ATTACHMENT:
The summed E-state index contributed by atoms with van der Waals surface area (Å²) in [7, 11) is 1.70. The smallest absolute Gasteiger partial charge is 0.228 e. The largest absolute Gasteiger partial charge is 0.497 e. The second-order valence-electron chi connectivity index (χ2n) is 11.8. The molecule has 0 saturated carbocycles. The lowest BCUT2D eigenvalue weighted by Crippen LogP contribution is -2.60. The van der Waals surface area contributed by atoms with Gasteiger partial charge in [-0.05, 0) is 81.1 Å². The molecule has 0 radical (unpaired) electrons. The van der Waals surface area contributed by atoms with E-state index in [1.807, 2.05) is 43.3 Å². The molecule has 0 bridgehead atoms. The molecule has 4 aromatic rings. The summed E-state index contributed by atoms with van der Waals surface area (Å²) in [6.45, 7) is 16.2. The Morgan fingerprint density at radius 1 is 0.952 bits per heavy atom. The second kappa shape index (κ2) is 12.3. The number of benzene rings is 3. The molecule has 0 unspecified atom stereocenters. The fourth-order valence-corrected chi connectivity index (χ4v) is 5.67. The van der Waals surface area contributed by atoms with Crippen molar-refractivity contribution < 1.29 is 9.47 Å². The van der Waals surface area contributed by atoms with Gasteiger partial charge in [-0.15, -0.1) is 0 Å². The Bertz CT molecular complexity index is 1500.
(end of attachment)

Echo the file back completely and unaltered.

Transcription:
The summed E-state index contributed by atoms with van der Waals surface area (Å²) in [7, 11) is 1.70. The smallest absolute Gasteiger partial charge is 0.228 e. The largest absolute Gasteiger partial charge is 0.497 e. The second-order valence-electron chi connectivity index (χ2n) is 11.8. The molecule has 0 saturated carbocycles. The lowest BCUT2D eigenvalue weighted by Crippen LogP contribution is -2.60. The van der Waals surface area contributed by atoms with Gasteiger partial charge in [-0.05, 0) is 81.1 Å². The molecule has 0 radical (unpaired) electrons. The van der Waals surface area contributed by atoms with E-state index in [1.807, 2.05) is 43.3 Å². The molecule has 0 bridgehead atoms. The molecule has 4 aromatic rings. The summed E-state index contributed by atoms with van der Waals surface area (Å²) in [6.45, 7) is 16.2. The Morgan fingerprint density at radius 1 is 0.952 bits per heavy atom. The second kappa shape index (κ2) is 12.3. The number of benzene rings is 3. The molecule has 0 unspecified atom stereocenters. The fourth-order valence-corrected chi connectivity index (χ4v) is 5.67. The van der Waals surface area contributed by atoms with Crippen molar-refractivity contribution < 1.29 is 9.47 Å². The van der Waals surface area contributed by atoms with Gasteiger partial charge in [-0.15, -0.1) is 0 Å². The Bertz CT molecular complexity index is 1500.